3. Don't be tempted by Continuous High (Burst Mode)!
Alright, it's rant time now, because one of my biggest pet hates someone constantly holding down the burst mode on every single fence. What's the point? OK, you're guaranteed to get at least one decent image out of each burst, but you're racking up the shutter actuations and killing your camera unnecessarily. You're also taking up valuable space on your computer storage (or your precious time if you're painstakingly deleting all the rejects). The loud noise of the shutter firing away at high speed can also be quite scary for some horses, and if you distract a competitor you may be asked to leave. Practice, practice, practice getting it right in one shot, and your camera will love you for it. Plus, you'll become a far more talented equine photographer!
4. Up Hill and M's! (Flatwork)
If dressage and showing is more your thing then I have some tips for you too! When it comes to flat-work photography, its all about getting those fabulous shapes.
In the trot, the most attractive part is when the horse's legs form an 'M' shape (as above). Try to catch this when the outside legs are meeting together in the middle (trust me on this one). If you catch the inside legs together, the muscle tone on the horse will be bunched up rather than defined and outstretched, which can make the world of difference! Photographing the trot can be quite difficult to get the hang of at first, but after some practice you will soon get it first time, every time!
If you're an equestrian you will probably know that making your horse appear more 'uphill' in it's conformation is very desirable. For those that do not understand what I am talking about, take a look at the lovely dressage horse in the image above. When we want a horse to be more 'uphill' we effectively ask it to take more weight into the hindquarters. From a visual aspect, the horse will appear to have more lift from the front end. Capturing these moments will take your equestrian photography from good to excellent!
I find the canter one of the easier gaits to photograph. In the photograph to the right, the knee of the horse's leading leg (in this case, his left one) is at it's highest point, making him look forward and uphill. Concentrate on that knee as your signal for when to press the shutter. Alternatively, if you're getting confused over legs, watch the horse's head. When he canters, the head will bob up and down slightly; when the head is at the highest point, press the shutter and I guarantee you'll get the perfect shot every time.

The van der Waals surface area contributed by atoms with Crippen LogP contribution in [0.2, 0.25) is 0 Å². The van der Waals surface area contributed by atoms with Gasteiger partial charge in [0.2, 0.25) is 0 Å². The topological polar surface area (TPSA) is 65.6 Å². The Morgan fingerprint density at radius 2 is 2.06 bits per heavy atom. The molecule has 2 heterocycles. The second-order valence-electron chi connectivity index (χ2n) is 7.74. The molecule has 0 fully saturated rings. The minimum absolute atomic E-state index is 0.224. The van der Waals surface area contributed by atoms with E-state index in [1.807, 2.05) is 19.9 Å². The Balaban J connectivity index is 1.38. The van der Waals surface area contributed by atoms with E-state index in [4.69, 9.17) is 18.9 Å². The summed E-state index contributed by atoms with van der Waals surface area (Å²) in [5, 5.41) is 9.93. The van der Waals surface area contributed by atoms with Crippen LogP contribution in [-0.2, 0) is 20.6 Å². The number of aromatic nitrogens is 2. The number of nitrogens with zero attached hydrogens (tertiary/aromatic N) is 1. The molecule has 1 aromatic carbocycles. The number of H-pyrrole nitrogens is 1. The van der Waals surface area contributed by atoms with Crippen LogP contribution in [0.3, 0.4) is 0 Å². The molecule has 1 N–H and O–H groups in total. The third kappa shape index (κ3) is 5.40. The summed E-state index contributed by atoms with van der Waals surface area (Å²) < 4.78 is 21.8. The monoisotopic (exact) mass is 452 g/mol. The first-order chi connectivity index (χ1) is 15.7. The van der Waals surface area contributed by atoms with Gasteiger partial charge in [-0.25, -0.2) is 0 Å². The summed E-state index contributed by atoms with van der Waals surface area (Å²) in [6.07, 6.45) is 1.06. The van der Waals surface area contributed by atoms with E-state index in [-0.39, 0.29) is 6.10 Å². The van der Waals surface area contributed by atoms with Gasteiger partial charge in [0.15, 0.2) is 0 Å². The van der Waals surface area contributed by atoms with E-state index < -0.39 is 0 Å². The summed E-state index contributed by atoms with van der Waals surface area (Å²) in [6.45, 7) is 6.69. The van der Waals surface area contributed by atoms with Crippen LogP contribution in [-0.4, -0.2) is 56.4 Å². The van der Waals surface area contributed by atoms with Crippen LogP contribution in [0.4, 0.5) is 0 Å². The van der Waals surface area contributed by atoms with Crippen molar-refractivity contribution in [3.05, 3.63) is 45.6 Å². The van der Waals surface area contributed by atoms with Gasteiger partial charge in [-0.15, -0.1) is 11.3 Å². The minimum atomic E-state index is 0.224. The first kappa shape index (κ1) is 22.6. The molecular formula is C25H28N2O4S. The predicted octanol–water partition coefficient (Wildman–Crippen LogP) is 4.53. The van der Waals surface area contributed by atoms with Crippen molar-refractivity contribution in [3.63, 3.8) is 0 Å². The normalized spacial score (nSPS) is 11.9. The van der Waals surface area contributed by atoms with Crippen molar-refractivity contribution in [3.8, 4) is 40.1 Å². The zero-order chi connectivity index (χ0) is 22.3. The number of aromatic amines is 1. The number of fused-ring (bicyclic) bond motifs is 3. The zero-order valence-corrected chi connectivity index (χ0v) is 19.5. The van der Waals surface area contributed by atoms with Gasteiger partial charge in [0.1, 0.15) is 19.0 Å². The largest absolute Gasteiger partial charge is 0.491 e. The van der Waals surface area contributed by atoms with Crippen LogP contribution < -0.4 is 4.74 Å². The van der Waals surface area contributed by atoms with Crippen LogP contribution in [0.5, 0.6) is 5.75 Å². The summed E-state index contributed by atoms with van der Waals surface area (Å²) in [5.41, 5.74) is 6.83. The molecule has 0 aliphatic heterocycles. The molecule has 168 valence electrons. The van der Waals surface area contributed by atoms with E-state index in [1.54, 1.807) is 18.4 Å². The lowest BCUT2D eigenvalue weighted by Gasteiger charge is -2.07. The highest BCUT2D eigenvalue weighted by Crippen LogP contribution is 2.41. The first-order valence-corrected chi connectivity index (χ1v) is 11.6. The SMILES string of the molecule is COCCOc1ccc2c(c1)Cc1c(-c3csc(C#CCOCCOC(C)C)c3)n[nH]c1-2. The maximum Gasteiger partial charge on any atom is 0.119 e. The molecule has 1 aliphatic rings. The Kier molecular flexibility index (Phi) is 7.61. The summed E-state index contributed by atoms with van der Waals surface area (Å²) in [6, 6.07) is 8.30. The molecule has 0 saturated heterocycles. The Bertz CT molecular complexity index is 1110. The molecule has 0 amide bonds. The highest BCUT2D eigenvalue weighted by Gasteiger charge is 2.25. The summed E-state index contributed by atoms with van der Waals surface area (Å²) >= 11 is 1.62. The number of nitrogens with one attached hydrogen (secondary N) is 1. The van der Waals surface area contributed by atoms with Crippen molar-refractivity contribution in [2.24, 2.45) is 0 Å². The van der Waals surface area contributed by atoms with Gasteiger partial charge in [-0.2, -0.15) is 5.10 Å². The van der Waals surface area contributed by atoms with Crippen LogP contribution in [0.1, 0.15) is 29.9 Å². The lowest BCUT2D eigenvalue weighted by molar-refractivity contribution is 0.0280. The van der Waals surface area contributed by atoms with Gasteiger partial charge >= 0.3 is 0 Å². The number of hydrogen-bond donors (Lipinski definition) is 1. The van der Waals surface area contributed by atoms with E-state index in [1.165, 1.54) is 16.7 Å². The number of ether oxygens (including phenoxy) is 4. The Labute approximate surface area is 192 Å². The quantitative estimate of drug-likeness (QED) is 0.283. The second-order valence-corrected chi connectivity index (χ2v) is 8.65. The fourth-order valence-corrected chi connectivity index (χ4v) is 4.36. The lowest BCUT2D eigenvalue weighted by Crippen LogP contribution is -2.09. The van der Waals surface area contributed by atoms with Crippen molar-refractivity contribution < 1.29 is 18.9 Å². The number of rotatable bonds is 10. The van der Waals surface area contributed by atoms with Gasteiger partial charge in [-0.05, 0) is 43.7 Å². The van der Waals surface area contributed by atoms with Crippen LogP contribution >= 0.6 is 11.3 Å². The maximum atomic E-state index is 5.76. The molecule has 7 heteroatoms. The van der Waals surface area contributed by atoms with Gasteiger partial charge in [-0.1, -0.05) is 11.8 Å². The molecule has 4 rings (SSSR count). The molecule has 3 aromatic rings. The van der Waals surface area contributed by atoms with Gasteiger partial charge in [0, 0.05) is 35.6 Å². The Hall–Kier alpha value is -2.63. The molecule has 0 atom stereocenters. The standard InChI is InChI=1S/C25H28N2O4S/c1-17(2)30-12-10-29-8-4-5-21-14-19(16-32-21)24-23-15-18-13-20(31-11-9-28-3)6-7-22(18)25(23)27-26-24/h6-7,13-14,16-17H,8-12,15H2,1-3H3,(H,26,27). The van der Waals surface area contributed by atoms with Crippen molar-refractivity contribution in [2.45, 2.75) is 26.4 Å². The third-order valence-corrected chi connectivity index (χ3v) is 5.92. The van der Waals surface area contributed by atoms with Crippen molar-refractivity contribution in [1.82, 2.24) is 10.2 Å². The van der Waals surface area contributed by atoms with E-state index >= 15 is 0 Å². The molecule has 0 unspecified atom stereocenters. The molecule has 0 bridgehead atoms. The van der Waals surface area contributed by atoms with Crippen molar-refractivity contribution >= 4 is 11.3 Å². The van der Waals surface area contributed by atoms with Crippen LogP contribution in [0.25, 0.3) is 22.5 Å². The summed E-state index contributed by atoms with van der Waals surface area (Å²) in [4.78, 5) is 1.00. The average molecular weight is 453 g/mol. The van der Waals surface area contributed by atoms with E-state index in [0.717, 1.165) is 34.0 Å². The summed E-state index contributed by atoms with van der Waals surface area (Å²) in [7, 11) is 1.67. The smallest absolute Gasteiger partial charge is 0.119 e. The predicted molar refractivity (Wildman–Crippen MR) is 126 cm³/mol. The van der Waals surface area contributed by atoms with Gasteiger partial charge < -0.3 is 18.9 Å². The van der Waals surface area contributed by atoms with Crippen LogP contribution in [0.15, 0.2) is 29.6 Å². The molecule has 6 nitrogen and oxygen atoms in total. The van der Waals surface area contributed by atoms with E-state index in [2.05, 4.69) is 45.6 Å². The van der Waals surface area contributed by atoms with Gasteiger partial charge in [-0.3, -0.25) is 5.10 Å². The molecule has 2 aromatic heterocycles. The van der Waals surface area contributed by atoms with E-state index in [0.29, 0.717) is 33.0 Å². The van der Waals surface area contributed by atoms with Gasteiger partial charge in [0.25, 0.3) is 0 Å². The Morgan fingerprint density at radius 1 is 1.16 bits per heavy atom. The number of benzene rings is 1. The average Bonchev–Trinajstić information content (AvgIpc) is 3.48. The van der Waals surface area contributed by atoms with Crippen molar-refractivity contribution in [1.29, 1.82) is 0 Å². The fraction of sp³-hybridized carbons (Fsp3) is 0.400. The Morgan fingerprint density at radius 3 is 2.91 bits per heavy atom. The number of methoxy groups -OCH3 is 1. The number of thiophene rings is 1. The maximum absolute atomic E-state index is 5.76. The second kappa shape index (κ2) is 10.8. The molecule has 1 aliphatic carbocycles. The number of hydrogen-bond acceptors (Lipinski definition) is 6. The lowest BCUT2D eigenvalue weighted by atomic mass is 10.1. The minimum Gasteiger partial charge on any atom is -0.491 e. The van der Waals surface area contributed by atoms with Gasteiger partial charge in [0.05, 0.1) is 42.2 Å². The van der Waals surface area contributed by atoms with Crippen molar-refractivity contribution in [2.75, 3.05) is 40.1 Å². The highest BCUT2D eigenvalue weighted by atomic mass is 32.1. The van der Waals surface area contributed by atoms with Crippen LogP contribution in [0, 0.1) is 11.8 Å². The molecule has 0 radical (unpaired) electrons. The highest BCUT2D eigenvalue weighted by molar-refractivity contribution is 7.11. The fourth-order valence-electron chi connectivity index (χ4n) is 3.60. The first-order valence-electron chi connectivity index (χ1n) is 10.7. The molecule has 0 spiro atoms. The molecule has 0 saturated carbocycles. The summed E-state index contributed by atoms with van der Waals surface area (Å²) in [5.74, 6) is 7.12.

5. Blurry Photos?
One of the most difficult parts when you're starting out in equestrian photography is keeping the horse in focus. Horses are FAST, especially in competitive showjumping, and it's easy for your camera to focus on the background if you're not prepared enough. Here's my top tips for keeping your images in focus.
Tip one: Make sure your camera is on Continuous Focusing mode (Al Servo AF for Canon users, or AF-C for Nikon users) and on a Single Point Focus. This means your camera will always focus on the place where the focus point is. Keep that focus point always on the horse.
Tip two: Most blurry images happen whilst photographing jumping. Half press your shutter button and lock your focus on the horse and follow it into the jump at least a few strides out. By doing this, you can count down the strides into the fence and you'll be ready to press the shutter.
For me, the best part about photographing equestrian sports is that no two photographs are ever the same. Every horse and rider has a different style, and trying to make them look as good as possible is what drives me to keep experimenting and enjoy every moment.
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So what are you waiting for? Pick up your camera and get practicing!
A special thanks to ESP-Photographic for letting me use images I took whilst freelancing for them.